“Dude, You’re just Gnarly.”

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I saw a few guys walking around at the criterium Sunday in Lawrence with broken collarbones. I’m always interested listening to the story about exactly what happened, from the rider’s perspective, how they perceived the wreck occurred and how they thought they could have avoided it. It is sort of weird, but all they guys I talked to, it was their first broken collarbones and they didn’t seem too bummed out about it. I like that – “Just a part of racing and I’ll move on.”

Anyway, I was talking to this one guy and he asked me how my shoulder was doing. He looked at it and say something like how gnarly it looked. I told him his collarbone might not heal all that perfectly either. I was talking about some of my thoughts about surgery or not surgery. I did agree with him that it didn’t look that aesthetically great and maybe, if anything, surgery might help with that. He said something like, “Dude, You’re just gnarly anyway, don’t worry about your shoulder.” It wasn’t exactly it, but that was pretty close. He was a super nice guy and seemed to mean it in a complimentary way, but it was going through my mind while riding yesterday what he actually meant.

When he said it, I thought that I am pretty scarred and broken up in general, so if I was only fixing this one drooping shoulder for aesthetics, it would be like putting a bandage on a sucking chest wound. But, thinking about it, I doubt this guy has any idea about how many broken collarbones, legs, etc. I’ve had through the years.

So, I’m not actually sure what he meant. Now I’m thinking of just gnarly in general. I’m not sure what that means, but I know he meant it nicely.

Anyway, I looked up the definition of gnarly and saw a million different definitions. Not until I got to the UrbanDictionary.com did I find a few that I hope he meant.

I don’t really think that much about describing myself. I’d hate to have to do a questionnaire that you have to come up with adjectives that you think describe your personality. But, if I would, I know I never would have used the word gnarly. But, after talking to this guy, I like it; so, maybe I would now. The after race interactions are sometimes just as memorable as the in race experiences. The sport is very cool.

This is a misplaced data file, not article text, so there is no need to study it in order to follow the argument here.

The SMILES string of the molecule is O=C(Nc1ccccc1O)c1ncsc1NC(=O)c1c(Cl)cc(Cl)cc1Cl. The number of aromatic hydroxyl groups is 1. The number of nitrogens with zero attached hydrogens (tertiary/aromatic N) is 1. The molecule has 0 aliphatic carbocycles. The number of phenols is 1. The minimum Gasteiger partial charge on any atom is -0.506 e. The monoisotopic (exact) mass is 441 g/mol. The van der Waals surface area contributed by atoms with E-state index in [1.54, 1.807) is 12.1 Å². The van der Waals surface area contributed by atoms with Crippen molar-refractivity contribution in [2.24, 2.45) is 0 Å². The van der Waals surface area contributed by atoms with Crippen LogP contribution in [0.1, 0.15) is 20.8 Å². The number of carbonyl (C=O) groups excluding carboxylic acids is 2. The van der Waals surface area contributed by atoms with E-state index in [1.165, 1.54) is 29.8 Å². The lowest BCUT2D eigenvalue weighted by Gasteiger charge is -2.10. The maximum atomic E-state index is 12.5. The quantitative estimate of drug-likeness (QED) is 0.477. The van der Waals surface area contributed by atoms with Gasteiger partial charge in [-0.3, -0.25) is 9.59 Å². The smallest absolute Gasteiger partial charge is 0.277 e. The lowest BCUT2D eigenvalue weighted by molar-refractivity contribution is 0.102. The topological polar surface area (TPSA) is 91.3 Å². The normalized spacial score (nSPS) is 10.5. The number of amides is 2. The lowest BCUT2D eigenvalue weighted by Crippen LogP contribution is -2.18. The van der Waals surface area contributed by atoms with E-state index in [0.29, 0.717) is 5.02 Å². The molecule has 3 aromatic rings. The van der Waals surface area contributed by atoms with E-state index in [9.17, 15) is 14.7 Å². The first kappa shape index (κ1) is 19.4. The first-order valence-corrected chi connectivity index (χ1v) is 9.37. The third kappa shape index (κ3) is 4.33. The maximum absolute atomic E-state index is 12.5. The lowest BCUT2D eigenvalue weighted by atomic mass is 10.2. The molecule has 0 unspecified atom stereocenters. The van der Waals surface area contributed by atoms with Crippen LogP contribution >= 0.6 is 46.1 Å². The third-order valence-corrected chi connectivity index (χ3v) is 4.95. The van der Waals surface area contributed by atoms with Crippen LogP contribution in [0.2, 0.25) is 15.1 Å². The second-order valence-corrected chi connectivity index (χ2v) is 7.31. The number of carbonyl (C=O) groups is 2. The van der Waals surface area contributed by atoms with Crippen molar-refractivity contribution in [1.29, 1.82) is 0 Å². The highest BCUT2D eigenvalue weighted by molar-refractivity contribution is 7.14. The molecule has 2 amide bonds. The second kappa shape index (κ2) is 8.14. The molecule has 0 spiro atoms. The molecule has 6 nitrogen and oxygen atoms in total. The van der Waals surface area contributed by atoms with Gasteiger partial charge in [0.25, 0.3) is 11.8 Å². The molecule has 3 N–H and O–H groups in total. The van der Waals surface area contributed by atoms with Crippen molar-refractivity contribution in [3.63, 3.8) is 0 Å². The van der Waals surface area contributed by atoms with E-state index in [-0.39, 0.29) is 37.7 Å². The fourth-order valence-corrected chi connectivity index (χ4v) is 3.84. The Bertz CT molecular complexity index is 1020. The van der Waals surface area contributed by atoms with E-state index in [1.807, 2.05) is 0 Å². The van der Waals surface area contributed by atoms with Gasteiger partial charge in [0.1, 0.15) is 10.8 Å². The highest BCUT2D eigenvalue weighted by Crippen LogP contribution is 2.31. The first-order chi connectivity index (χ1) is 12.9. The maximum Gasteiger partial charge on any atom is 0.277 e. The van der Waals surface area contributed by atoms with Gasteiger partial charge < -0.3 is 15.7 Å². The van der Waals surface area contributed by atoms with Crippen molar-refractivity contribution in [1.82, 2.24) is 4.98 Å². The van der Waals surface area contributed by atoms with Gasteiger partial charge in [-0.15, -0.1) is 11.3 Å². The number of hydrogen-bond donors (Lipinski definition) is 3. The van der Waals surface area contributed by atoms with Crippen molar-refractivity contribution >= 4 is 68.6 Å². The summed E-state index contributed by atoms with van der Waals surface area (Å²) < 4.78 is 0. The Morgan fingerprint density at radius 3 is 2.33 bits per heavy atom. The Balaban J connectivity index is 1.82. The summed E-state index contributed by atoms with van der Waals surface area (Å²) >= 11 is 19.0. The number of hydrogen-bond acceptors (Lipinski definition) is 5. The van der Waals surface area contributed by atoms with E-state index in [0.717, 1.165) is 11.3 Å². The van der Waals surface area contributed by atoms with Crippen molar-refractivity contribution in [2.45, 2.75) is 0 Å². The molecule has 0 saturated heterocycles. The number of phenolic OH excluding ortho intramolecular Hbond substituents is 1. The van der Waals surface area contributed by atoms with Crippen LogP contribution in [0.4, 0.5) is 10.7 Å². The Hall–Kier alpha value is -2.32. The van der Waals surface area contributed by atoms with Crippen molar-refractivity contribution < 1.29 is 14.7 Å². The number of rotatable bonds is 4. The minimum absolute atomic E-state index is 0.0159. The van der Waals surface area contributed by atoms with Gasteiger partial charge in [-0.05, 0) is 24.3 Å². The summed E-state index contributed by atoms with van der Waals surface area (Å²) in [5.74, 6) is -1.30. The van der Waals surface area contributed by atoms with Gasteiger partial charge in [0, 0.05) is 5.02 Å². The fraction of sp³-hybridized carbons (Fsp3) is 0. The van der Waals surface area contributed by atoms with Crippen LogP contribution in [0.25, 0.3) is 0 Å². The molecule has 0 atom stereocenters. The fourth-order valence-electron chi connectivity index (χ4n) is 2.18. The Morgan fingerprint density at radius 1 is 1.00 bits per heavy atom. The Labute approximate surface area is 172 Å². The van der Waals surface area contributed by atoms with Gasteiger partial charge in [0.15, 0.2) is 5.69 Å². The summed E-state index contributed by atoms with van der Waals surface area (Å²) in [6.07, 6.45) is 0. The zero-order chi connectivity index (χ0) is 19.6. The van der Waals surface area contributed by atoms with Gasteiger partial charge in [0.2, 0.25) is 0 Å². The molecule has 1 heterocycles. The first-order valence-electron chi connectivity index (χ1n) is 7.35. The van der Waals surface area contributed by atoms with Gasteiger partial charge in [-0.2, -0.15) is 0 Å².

20 thoughts on ““Dude, You’re just Gnarly.”

  1. Greg

    Steve, I had a shoulder that looked like that. Got it fixed so I would have full strength and mobility of it. 10 years later, I am glad I did. Recovery wasn’t much. Was back racing 1 month later.

     
  2. P.

    I didn’t have mine fix. However, it does not as bad as your. It’s a level 1 separation. If mine look like that I would have it fixed.

     
  3. Brent

    Fell on right shoulder and the impact broke my left collarbone, very strange. No surgery and healed such that my left side is now about 1/2 inch shorter than right, but no lasting effects other than localized irritation during very long events over 4 hours

     
  4. Steve

    I have had the surgery twice. First time they put a screw in and reattached the ligament. Good as new. 20 years later tore the shoulder again. This time they used a cadaver tendon to repair. Good as new again.

     
  5. Mark Feher

    Get the thing fixed. Yes, it’s hard to fit it in the busy schedule, but shit you have nothing to prove on the bike and missing a couple of races won’t kill you. You’ll be back good as new and kicking ass before too long.

    You can even do a live video of the repair and stream it here on the blog. That would be GNARLY.

     
  6. Doug Punches

    Steve, I was bit by a car and broke mine in 5-places.
    I demanded surgery and felt 99% better literally an hour after surgery. I still have a plate and 8-screws, but it was definitely worth it. Besides, the scar is GNARLY!

     
  7. H Luce